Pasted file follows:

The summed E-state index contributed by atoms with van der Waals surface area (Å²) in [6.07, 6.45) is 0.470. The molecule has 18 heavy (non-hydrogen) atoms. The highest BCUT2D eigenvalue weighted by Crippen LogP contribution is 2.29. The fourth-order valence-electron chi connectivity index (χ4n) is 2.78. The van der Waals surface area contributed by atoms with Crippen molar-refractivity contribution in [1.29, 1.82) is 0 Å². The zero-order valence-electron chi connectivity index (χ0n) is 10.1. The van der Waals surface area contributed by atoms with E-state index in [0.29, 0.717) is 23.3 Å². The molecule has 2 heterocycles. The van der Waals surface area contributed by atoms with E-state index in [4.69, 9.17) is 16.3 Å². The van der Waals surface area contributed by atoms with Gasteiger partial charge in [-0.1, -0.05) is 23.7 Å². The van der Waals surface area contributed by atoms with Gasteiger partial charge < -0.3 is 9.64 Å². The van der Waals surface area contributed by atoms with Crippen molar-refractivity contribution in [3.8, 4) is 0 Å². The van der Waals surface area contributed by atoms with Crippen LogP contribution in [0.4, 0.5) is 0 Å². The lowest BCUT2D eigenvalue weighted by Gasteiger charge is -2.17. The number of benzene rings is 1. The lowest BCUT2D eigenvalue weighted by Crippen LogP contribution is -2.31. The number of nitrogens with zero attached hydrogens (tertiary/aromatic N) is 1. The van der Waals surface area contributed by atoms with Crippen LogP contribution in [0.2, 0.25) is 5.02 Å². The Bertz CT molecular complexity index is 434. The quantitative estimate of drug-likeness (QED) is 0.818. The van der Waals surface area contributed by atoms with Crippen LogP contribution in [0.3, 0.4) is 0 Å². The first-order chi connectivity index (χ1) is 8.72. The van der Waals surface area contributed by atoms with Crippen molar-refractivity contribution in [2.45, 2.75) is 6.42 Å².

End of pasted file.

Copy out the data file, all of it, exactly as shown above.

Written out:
The summed E-state index contributed by atoms with van der Waals surface area (Å²) in [6.07, 6.45) is 0.470. The molecule has 18 heavy (non-hydrogen) atoms. The highest BCUT2D eigenvalue weighted by Crippen LogP contribution is 2.29. The fourth-order valence-electron chi connectivity index (χ4n) is 2.78. The van der Waals surface area contributed by atoms with Crippen molar-refractivity contribution in [1.29, 1.82) is 0 Å². The zero-order valence-electron chi connectivity index (χ0n) is 10.1. The van der Waals surface area contributed by atoms with E-state index in [0.29, 0.717) is 23.3 Å². The molecule has 2 heterocycles. The van der Waals surface area contributed by atoms with E-state index in [4.69, 9.17) is 16.3 Å². The van der Waals surface area contributed by atoms with Gasteiger partial charge in [-0.1, -0.05) is 23.7 Å². The van der Waals surface area contributed by atoms with Gasteiger partial charge < -0.3 is 9.64 Å². The van der Waals surface area contributed by atoms with Crippen molar-refractivity contribution in [3.8, 4) is 0 Å². The van der Waals surface area contributed by atoms with Crippen LogP contribution in [0.4, 0.5) is 0 Å². The lowest BCUT2D eigenvalue weighted by Gasteiger charge is -2.17. The number of benzene rings is 1. The lowest BCUT2D eigenvalue weighted by Crippen LogP contribution is -2.31. The number of nitrogens with zero attached hydrogens (tertiary/aromatic N) is 1. The van der Waals surface area contributed by atoms with Crippen LogP contribution in [0.2, 0.25) is 5.02 Å². The Bertz CT molecular complexity index is 434. The quantitative estimate of drug-likeness (QED) is 0.818. The van der Waals surface area contributed by atoms with Crippen LogP contribution in [0.3, 0.4) is 0 Å². The first-order chi connectivity index (χ1) is 8.72. The van der Waals surface area contributed by atoms with Crippen molar-refractivity contribution in [2.45, 2.75) is 6.42 Å².